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Banks pleased with ruling in turf war

Utah bankers weren't crowing "I told you so" Wednesday following their victory in a U.S. Supreme Court ruling on the long-running turf war that banks have been waging with credit unions, but neither were they displeased with the ruling that tossed out a 15-year government policy that has let credit unions accept just about anyone who cared to join.

Howard M. Headlee, president of the Utah Bankers Association, praised the 5-4 ruling that said the government was wrong to allow credit unions to accept new members outside their "common bond" of occupation or location. But he said for Utah banks the real battle is still going on in state court.That's because most of the big credit unions in Utah that the UBA says are competing unfairly with banks are state chartered.

"It's a similar lawsuit, and I expect it will have a similar outcome," said Headlee.

Meanwhile, the credit unions were licking their wounds and vowing to win the war even if they had lost the court battle. Their weapon of choice is legislation introduced in Congress last year that would revise the current law and retroactively authorize such expansions in credit union membership.

Without the legislation, 100,000 Utahns who are members of federally chartered credit unions and some 32 million members nationwide could be told they have to take their business elsewhere, presumably to banks.

"But they don't need to go down and close their accounts today," assured Lisa Howell, spokeswoman for the Utah League of Credit Unions, whichwas fielding calls Wednesday from worried members.

"Right now, it's the status quo as far as current members, but I wouldn't think they (the state's 44 federally chartered credit unions) would be taking on any more (members) at this point."

But win or lose on the legislation in Congress, HR1151, Howell said she understood that a new bill would be introduced that would grandfather all current members.

"Otherwise, I can't imagine the havoc this would wreak. And I can't imagine that lawmakers would let it happen."

If Congress doesn't stop it, it won't be for lack of trying. On Tuesday, House Speaker Newt Gingrich told some 4,000 credit union activists in Washington, D.C., that he will sign on to HR1151 as the 132nd co-sponsor of the Credit Union Membership Access Act.

"I think the credit union movement is a real example of why America is a successful society," said Gingrich. "A strong, vibrant credit union movement is an asset to creating a savings-oriented, investment-oriented America."

Hear, hear, replied Larry Blanchard, coordinator of the Credit Union Campaign for Consumer Choice, a lobbying group representing the nation's 11,500 credit unions. He said Gingrich's support of HR1151 "is just the endorsement we need to pass this important bill."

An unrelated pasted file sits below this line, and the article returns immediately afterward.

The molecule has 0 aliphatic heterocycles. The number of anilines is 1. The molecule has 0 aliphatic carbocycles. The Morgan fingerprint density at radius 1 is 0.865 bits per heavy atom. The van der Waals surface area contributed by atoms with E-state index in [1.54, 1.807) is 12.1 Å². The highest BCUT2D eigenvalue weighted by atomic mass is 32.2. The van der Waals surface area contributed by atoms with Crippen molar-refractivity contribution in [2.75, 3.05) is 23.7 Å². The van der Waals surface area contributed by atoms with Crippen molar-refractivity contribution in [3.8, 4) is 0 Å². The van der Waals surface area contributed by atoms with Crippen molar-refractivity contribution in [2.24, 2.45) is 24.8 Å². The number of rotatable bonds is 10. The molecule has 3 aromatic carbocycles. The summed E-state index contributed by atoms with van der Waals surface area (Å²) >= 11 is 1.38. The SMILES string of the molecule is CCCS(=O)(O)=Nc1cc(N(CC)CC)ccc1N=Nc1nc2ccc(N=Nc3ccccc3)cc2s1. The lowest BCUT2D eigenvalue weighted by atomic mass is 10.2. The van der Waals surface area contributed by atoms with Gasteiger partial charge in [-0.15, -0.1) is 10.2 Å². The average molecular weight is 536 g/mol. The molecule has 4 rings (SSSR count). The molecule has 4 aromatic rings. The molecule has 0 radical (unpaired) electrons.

The group delivered to Capitol Hill Tuesday more than 2.4 million signatures representing voters who "support the right to choose credit union membership." The group vows that hundreds of thousands more signatures will be delivered before the year is out.

According to figures compiled by the Utah League, Utah's representatives in Congress lead the nation for credit union membership in their districts. Rep. Jim Hansen is No. 1 nationally with 293,713 or 51.15 percent of his constituents. Rep. Merrill Cook is second with 246,533 or 42.92 percent. Rep. Chris Cannon is ranked third with 216,000 credit union members or 39.02 percent of his constituents.

UBA president Headlee expressed frustration that bankers are being held up by the credit union advocates as robber barons who are trying to take away the members' rights just so they can make more profits.

"What you have here is a situation where a handful of entities that call themselves credit unions, but aren't, have been competing unfairly. Now the Supreme Court has ruled they aren't credit unions, and that's what we've been saying all along."

Headlee said bankers do not challenge that true credit unions are good things and part of a diverse financial system. But he wonders why Congress wants to rush in, via HR1151, and extend tax and regulatory preferences to what he believes are nothing more than mutual savings banks.

"What HR1151 would do is essentially extend preferences to financial institutions that have no limits and thus can compete unfairly in the marketplace," said Headlee.

While the federal law has to do with the common bond of credit union members, the Utah lawsuit the bankers have filed has to do with geography. The word "county" in the statute has been determined to mean "counties," and that means anyone who lives in a county can belong to a state-chartered credit union. Since everyone in Utah lives in a county, that means everyone can join.

That's what the UBA's lawsuit, currently in state court, is fighting: the lack of limits on credit union membership for entities that are exempt from taxes.

After a year of wrangling, that lawsuit is still in the court system. Headlee said he has had no indication when a ruling can be expected.